Since our model was equipped with a Core i7 3517U CPU, able to raise its frequency from the default 1.9 GHz to as much as 3 GHz, we were expecting heating and noise issues to occur, but we ended up pleasantly surprised. The cooling system is identical to the one already seen in Zenbook. Cool air is taken through the keyboard and ejected through the openings on the lid elbow and on the bottom, through the grid-like openings stretching across the entire width of the back section. Combined with the high-tech cooling bodies inside the notebook itself, this makes Taichi’s heat transfer through the very narrow and closed body impeccable. Surprisingly enough, even the fans are relatively quiet, to the point where they’re only noticeable in absolute silence. Even the usual hotspots, such as the palm rest, are anything but hot. Have a look at the temperature chart, the results whereof were obtained through torturing the poor device with maximum load for hours on end.
Aside from the aforementioned Core i7 CPU, this model also packs 4 GB of RAM (also available as 6 GB), a 256 GB SSD and a 35 Wh polymer battery, giving over five and a half hours of autonomy in power-saving mode, and almost an hour and a half under full load.
|ASUS Taichi 21|
|CPU||Intel Core i7 3517U 1,9 GHz (3 GHz Turbo) 2C/4T, 17W|
|Chipset||Intel Ivy Bridge|
|Memory||4 GB DDR3 1600 MHz (single channel, integrated on board)|
|SSD||SanDisk 256 GB|
|Graphics||Intel GMA HD4000|
|Display||2x 11.6'' IPS; 1920x1080 pix, one capacitive multitouch glare and one antireflexive|
|Interfaces||2x USB 3.0, 1x mini HDMI, 1x mini DP, audio in/out, 802.11 b/g/n, Bluetooth 4.0|
|Additional||HD web camera, Bang & Olufsen ICEpower audio, Docking connector, G-Sensor, gyro, e-Compass, 2x Ambient Light sensor, NFC smart|
|Dimension and Weight||306.6 x 199.3 x 17.4 mm, 1.3 kg|
|OS||Windows 8 64-bit|
Owing to the exceptionally high display resolution, you definitely won’t be able to play any games natively, not even older titles. Truth be told, Intel has never touted their HD 4000 as anything else than a chip for “casual gaming” (a term which should be taken very loosely in their context), and the reasons are listed in the accompanying chart listing FPS rates across several titles, which should serve as a heads-up (if not a warning) to potential buyers.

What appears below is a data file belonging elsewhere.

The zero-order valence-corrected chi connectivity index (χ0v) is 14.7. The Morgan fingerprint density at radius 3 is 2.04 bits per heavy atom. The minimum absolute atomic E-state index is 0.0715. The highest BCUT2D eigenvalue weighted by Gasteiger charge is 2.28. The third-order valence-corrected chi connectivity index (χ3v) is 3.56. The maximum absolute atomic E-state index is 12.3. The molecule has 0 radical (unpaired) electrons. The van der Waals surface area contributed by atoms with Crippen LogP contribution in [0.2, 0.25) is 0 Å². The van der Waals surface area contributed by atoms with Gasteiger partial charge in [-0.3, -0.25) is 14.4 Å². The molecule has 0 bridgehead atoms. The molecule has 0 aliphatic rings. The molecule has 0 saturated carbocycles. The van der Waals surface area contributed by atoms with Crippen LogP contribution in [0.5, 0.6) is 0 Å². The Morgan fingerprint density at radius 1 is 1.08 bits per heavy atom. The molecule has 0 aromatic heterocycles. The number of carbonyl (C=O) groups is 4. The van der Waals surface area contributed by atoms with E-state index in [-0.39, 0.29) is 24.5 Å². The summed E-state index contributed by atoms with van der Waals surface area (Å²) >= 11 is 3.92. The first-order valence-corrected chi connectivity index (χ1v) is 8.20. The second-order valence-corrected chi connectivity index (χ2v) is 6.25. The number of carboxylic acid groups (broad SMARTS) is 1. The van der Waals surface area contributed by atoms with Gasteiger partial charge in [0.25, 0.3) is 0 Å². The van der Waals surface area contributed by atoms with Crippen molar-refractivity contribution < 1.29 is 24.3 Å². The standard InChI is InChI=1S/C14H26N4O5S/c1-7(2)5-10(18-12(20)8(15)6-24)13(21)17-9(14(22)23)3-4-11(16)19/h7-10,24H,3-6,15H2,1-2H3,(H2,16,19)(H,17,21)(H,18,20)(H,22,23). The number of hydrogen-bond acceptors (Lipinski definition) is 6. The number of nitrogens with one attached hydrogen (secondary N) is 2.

|3DMark 11 Performance Score/Graphic/Physics/Combined||P537 / 470 / 3277 / 456|
|PCMark 7 Score||4605|
|7-Zip 9.20 x64 compression/decompression [KB/s]||7669 / 90053|
|Cinebench R11.5 x64 OpenGL [fps]/CPU/CPU (Single Core) [pts]||16.39 / 2.79 / 1.22|
|HD Tune Pro 5.0 average read [MB/s]||308|
|Batery Eater Pro 2.7 min/max||5h 36' / 1h 25'|
|1600x900 / 1920x1080 0xAA 0xAF|
|Heaven benchmark 3.0 tess off, shaders med [fps]||9.9 / 9.2|
|Resident Evil 5 DX10 med [fps]||17.6 / 13.6|
|Lost Planet 2 DX11 Test B med [fps]||5.4 / 4.5|
|Street Fighter IV high [fps]||24 / 18.7|
As for software, Windows 8 feels right at home in this notebook. The spacious high-res display enables very precise stylus manipulation, while the Modern UI environment makes the entire experience similar to smartphones and very simple to use when you’re in tablet mode. Add to this all the software niceties that ASUS has been kind enough to implement, and you get a very functional and out-of-the-ordinary machine.
As a finished product, Taichi is a huge step ahead for the market, especially since most other manufacturers have stopped at the drawing board for now. Disregarding its few minor drawbacks, Taichi 21 has definitely ploughed no man’s land, with ASUS starting a new chapter in the IT industry yet again. If you recognise yourself in the description of a businessman in need of a powerful tablet and a fast and functional notebook at the same time, we feel safe in claiming that this model’s price, which is unmistakably high, absolutely corresponds with all the functions and features you get with this ultraportable tablet, erm, ultratablet, or… Well, this powerful machine that ASUS calls Taichi 21.